The Macallan’s Director David Cox Talks About His Latest US$933,000 Collectible

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When the auctioneer unveiled The Macallan’s Legacy Collection at the Hong Kong’s Sotheby’s Spring Sale 2017 on April 2, hands shot up for starting bids at HK$850,000. At the final strike of the hammer, everyone present at the bidding must have been impressed at the final amount of HK$6.3million – seven-times its initial bid.

Though overwhelming, the price tag wasn’t a complete surprise for an audience of about a hundred. It was the final collaboration in The Macallan’s 12-year partnership with Lalique and one that depicted the most fundamental traits of the whisky label’s genetic make up: the Six Pillars.

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The auction lot includes six elaborate Lalique decanters symbolic of the brand’s six bedrocks – The Spiritual Home, The Curiously Small Stills, The Finest Cut, The Exceptional Oak Casks, The Natural Colour and The Peerless Spirit. Each holds whiskies as old as 65 years, some of which are no longer in circulation. Also in the cabinet are the corresponding numbers of serial-coded The Macallan Lalique glasses as well as miniatures with whiskies dating from 1937 to 1939, reminiscent of René Lalique’s heydays. The piano-like cabinet designed by Pietro Mingarelli at La Maison Lalique, also has a tale. The dark and light timber stripes are a nod to The Macallan’s use of the more full-toned Spanish oak casks and the straw-coloured American oak casks. Autographs of the masters behind the collection appear on a plaque inside.  

It matched the HK$6.3million bid to make a total of US$933,000, all of which will go to Hong Kong and Asia-based charities including the Society for the Community Organization, Food Link Foundation, Crossroads Foundation, Watsi and One Sky Foundation.

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Though the idea of a collector’s box has been brewing in The Macallan’s pipeine since the debut of the initial decanter 12 years ago (with subsequent decanters released every other year), the brand’s Director of Rare and Fine Whiskies David Cox remembers their first business handshake like it was yesterday. This not only coincidentally sprouted from the two brands’ then shared PR agency – Halpern PR – but also came in time for Cox’s retirement after a tenure of almost 10-years.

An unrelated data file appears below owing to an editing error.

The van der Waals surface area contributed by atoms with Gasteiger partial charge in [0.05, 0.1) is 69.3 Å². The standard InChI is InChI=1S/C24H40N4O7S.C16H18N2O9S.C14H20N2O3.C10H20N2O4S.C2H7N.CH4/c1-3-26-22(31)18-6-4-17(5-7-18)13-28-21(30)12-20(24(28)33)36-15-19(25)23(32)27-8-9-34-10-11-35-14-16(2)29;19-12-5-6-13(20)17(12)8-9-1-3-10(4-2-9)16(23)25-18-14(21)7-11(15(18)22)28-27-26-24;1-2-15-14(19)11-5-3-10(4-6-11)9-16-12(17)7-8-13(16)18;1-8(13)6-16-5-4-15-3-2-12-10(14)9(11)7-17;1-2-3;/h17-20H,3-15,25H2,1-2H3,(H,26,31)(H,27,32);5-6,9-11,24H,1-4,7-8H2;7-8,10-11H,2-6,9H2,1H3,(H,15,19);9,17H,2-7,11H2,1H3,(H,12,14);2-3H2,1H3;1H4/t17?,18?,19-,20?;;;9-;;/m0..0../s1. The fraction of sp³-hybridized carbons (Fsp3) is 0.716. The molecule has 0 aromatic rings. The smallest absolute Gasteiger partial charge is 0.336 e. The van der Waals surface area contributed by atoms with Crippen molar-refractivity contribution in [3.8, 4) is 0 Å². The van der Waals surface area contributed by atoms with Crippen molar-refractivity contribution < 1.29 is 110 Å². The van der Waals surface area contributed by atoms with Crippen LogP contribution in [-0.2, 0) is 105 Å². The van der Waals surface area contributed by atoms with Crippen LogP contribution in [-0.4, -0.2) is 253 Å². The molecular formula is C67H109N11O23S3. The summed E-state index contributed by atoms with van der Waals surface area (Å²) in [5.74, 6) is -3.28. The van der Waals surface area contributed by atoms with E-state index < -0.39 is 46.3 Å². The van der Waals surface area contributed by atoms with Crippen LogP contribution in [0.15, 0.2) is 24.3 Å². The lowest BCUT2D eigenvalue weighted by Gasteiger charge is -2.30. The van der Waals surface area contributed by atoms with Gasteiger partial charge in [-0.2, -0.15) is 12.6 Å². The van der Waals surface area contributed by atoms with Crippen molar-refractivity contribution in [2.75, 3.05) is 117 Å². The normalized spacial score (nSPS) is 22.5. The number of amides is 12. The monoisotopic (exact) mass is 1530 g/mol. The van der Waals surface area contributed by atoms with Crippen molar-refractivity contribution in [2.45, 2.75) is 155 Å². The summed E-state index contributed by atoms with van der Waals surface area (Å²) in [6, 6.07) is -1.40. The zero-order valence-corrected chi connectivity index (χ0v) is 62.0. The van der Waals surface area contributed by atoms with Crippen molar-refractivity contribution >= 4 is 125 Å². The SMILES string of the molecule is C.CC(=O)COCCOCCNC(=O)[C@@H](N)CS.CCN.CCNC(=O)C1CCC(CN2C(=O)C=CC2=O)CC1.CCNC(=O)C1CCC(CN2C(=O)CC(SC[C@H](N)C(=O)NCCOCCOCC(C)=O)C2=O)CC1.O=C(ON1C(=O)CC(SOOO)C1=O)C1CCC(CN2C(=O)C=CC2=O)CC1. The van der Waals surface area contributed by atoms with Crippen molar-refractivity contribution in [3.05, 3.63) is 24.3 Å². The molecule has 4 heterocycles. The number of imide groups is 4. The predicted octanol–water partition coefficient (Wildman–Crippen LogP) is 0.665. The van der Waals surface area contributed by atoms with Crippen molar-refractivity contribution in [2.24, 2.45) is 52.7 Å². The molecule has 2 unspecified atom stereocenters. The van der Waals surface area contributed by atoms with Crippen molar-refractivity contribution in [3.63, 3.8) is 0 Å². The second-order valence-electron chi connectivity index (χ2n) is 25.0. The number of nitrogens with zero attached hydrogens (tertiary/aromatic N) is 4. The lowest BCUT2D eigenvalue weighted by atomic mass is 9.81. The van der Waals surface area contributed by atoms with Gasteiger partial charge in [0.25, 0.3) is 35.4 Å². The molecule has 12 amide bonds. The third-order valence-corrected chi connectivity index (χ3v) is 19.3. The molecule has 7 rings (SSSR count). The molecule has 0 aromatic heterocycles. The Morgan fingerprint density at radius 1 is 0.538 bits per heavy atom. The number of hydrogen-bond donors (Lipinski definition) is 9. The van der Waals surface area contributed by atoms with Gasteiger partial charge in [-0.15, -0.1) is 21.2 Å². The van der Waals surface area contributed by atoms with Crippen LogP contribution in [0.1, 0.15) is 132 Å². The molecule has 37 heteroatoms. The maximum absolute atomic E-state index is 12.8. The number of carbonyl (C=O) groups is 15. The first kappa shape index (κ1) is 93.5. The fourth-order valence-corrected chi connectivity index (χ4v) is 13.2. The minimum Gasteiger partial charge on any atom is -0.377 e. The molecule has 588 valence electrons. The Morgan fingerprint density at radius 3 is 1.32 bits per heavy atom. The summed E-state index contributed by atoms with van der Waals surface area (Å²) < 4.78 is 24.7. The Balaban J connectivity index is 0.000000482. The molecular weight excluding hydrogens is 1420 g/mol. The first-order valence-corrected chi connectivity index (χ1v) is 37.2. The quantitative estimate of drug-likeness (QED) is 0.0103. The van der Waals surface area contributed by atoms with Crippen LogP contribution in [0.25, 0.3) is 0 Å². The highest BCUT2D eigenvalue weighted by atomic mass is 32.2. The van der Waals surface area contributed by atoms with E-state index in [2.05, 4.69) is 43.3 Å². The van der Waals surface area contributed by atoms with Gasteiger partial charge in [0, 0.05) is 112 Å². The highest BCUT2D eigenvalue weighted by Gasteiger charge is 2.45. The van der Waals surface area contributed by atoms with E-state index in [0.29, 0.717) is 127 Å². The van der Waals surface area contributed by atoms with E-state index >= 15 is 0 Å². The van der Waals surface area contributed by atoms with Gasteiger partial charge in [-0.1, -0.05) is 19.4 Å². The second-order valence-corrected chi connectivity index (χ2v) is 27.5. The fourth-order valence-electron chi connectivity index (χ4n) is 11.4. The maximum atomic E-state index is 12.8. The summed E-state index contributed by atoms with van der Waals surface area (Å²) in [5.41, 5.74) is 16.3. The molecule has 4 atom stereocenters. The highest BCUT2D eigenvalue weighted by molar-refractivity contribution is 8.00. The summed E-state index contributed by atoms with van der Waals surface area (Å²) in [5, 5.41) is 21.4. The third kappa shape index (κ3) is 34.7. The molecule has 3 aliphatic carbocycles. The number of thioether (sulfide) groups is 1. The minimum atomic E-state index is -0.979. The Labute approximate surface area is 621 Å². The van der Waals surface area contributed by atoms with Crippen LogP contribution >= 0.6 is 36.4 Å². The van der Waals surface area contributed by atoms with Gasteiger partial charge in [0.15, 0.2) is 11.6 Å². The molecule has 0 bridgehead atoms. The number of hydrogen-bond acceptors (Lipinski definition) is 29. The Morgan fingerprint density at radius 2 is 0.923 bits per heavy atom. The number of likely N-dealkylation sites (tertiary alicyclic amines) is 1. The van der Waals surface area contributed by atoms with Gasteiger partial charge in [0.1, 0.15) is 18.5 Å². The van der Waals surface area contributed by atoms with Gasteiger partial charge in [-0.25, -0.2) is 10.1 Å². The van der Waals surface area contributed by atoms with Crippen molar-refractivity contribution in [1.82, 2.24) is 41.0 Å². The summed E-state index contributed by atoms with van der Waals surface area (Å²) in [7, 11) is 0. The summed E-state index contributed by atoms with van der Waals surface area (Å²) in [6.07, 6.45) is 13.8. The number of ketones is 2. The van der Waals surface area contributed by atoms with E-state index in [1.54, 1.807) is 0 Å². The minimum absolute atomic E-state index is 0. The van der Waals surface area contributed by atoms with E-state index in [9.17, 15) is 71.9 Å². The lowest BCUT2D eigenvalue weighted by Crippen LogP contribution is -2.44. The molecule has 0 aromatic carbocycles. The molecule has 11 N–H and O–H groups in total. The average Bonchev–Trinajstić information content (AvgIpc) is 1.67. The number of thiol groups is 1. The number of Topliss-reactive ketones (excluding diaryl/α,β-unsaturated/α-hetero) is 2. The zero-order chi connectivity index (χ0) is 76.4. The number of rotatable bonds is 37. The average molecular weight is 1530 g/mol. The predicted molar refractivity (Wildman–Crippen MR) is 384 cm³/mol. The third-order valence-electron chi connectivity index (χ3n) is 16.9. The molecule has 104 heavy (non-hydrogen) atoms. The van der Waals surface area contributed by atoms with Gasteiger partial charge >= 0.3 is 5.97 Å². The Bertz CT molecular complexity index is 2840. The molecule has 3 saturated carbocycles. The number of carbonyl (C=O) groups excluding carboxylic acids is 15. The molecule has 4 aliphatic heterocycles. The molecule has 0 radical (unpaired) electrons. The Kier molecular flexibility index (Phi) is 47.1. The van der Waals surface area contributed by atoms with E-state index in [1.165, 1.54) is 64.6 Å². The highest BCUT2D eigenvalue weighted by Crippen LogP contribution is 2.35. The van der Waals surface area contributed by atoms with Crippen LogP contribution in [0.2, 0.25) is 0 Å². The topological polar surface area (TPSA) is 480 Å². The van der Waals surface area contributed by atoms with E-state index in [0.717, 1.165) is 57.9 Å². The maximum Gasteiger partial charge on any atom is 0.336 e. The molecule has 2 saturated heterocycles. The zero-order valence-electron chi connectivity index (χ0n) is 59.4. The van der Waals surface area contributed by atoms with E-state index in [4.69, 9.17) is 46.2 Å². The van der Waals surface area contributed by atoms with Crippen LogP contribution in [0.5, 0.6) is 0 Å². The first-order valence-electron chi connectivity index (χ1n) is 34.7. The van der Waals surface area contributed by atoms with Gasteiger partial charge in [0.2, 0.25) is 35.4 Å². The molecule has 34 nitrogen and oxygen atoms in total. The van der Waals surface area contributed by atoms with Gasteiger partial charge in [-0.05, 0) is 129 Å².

Despite having heard of the Lalique’s reputation through his remarkable perfume bottles and jewellery in the Art-Deco style, it wasn’t until when Cox touched the vases at Lalique’s shop on Bond Street that he fully grasped the mindblowing calibre of his partner for the next 12 years.

“The Six Pillars are what makes The Macallan, The Macallan; it’s a combination of the six properties rather than just one. People do come along and say they take a finer cut or also have natural colour as well, but it’s the synergy and the collaboration of the whole that makes us special,” said Cox.

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“I was intrigued by the Lalique style; as a brand, there’s something independent, individual and very distinctive about them. And it’s especially fitting that they haven’t done anything with or for the whisky industry before they met us,” he said, adding that he was fortunate enough to have worked with the same designer at Lalique, Marc Larimaux, throughout the decade-plus partnership.

Such close ties and the magnitude of Lalique’s exhaustive knowledge of The Macallan’s roots are perhaps best manifested by a tiny detail in the recently auctioned The Legacy Collection. The exclusive crystal glasses, upon detailed inspection, reveal a slightly flared out mouth compared to traditionally vertically-rimmed tulip-shaped glasses. It’s a detail Cox said Larimaux had simply “sketched out based on the descriptions of our head whisky maker Bob Dalgarno”.

The new design isn’t just for show; rather, it overturns the conventional glasses for nosing and tasting whisky. According to Cox, the pinched tulip is ideal for concentrating aromas but sacrifices the taste as the liquid is directed down the middle of the mouth rather than to the sides where flavours are best captured. The wide opening of the more popular tumbler, on the other hand, dismisses the aromas too quickly.

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“The new Macallan Lalique glasses still deliver the fragrance; but thanks to the shape of the rim, alcohol is sent to the sides of the mouth so every drop of it can be savoured,” said Cox, adding that the satinated stem is as decorative as it is ergonomical.  

Though The Macallan’s collaboration with Lalique has drawn to a close in the Six Pillars project, Cox said the next partnership has already been launched last March.

Dubbed the Golden Age of Travel, the duty free exclusive collection comprises whiskies distilled in the 1930s; again paying tribute to Lalique’s most influential days. The decanters embossed with steam ships and aeroplanes are limited to 50 each. Every bottle is topped with a compass-like stopper and housed in a blue leather luggage complete with stitch marks on either side for a touch of authenticity.

“The Legacy Collection is symbolic of a legacy of a time of The Macallan long past; it’s the end of one journey with Lalique,” Cox concluded. “But we’re always thinking about what we can do with them. We didn’t and don’t want it to end.”

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